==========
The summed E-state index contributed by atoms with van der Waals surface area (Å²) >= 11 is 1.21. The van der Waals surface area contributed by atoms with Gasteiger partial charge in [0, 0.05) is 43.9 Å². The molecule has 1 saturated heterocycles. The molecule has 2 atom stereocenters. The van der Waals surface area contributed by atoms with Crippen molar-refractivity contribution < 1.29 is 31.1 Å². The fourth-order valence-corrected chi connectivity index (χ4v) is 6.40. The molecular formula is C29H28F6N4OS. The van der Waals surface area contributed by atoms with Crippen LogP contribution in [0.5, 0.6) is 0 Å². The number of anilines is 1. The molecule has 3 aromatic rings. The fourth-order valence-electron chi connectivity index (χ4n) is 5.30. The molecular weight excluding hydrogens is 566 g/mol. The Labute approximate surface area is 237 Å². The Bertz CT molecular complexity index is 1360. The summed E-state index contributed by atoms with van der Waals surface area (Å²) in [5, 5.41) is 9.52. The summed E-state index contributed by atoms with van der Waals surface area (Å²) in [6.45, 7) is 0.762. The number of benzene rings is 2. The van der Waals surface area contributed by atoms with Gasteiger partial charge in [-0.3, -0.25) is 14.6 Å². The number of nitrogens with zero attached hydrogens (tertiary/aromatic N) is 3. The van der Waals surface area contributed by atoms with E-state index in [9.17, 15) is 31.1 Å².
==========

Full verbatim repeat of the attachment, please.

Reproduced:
The summed E-state index contributed by atoms with van der Waals surface area (Å²) >= 11 is 1.21. The van der Waals surface area contributed by atoms with Gasteiger partial charge in [0, 0.05) is 43.9 Å². The molecule has 1 saturated heterocycles. The molecule has 2 atom stereocenters. The van der Waals surface area contributed by atoms with Crippen molar-refractivity contribution < 1.29 is 31.1 Å². The fourth-order valence-corrected chi connectivity index (χ4v) is 6.40. The molecular formula is C29H28F6N4OS. The van der Waals surface area contributed by atoms with Crippen LogP contribution in [0.5, 0.6) is 0 Å². The number of anilines is 1. The molecule has 3 aromatic rings. The fourth-order valence-electron chi connectivity index (χ4n) is 5.30. The molecular weight excluding hydrogens is 566 g/mol. The Labute approximate surface area is 237 Å². The Bertz CT molecular complexity index is 1360. The summed E-state index contributed by atoms with van der Waals surface area (Å²) in [5, 5.41) is 9.52. The summed E-state index contributed by atoms with van der Waals surface area (Å²) in [6.45, 7) is 0.762. The number of benzene rings is 2. The van der Waals surface area contributed by atoms with Gasteiger partial charge in [-0.3, -0.25) is 14.6 Å². The number of nitrogens with zero attached hydrogens (tertiary/aromatic N) is 3. The van der Waals surface area contributed by atoms with E-state index in [9.17, 15) is 31.1 Å².